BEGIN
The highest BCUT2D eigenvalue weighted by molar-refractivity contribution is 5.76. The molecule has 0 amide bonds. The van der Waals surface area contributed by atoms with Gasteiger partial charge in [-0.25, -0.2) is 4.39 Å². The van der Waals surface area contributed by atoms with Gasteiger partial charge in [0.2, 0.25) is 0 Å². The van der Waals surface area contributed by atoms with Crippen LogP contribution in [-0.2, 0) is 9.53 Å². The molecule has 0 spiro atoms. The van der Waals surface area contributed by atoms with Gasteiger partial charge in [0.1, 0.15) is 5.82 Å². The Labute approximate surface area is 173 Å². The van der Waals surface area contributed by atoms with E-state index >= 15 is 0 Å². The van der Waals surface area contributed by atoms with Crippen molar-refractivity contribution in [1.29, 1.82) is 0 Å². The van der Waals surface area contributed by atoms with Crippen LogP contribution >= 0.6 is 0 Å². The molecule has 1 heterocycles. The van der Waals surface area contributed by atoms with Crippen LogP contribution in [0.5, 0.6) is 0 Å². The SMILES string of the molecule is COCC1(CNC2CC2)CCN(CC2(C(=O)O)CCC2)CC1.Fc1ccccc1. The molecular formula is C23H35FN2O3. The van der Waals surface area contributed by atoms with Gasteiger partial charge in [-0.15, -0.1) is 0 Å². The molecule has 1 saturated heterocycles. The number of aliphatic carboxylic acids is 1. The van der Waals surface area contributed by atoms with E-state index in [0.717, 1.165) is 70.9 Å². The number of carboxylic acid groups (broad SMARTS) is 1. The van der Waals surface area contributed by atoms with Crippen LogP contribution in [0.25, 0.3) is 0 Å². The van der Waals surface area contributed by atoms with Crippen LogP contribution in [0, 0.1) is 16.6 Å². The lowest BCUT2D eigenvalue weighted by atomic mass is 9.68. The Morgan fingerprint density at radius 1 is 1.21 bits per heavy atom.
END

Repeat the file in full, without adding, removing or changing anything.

The highest BCUT2D eigenvalue weighted by molar-refractivity contribution is 5.76. The molecule has 0 amide bonds. The van der Waals surface area contributed by atoms with Gasteiger partial charge in [-0.25, -0.2) is 4.39 Å². The van der Waals surface area contributed by atoms with Gasteiger partial charge in [0.2, 0.25) is 0 Å². The van der Waals surface area contributed by atoms with Crippen LogP contribution in [-0.2, 0) is 9.53 Å². The molecule has 0 spiro atoms. The van der Waals surface area contributed by atoms with Gasteiger partial charge in [0.1, 0.15) is 5.82 Å². The Labute approximate surface area is 173 Å². The van der Waals surface area contributed by atoms with E-state index >= 15 is 0 Å². The van der Waals surface area contributed by atoms with Crippen molar-refractivity contribution in [1.29, 1.82) is 0 Å². The van der Waals surface area contributed by atoms with Crippen LogP contribution >= 0.6 is 0 Å². The molecule has 1 heterocycles. The van der Waals surface area contributed by atoms with Crippen LogP contribution in [0.5, 0.6) is 0 Å². The SMILES string of the molecule is COCC1(CNC2CC2)CCN(CC2(C(=O)O)CCC2)CC1.Fc1ccccc1. The molecular formula is C23H35FN2O3. The van der Waals surface area contributed by atoms with Gasteiger partial charge in [-0.15, -0.1) is 0 Å². The molecule has 1 saturated heterocycles. The number of aliphatic carboxylic acids is 1. The van der Waals surface area contributed by atoms with E-state index in [0.717, 1.165) is 70.9 Å². The number of carboxylic acid groups (broad SMARTS) is 1. The van der Waals surface area contributed by atoms with Crippen LogP contribution in [0.25, 0.3) is 0 Å². The van der Waals surface area contributed by atoms with Crippen LogP contribution in [0, 0.1) is 16.6 Å². The lowest BCUT2D eigenvalue weighted by atomic mass is 9.68. The Morgan fingerprint density at radius 1 is 1.21 bits per heavy atom.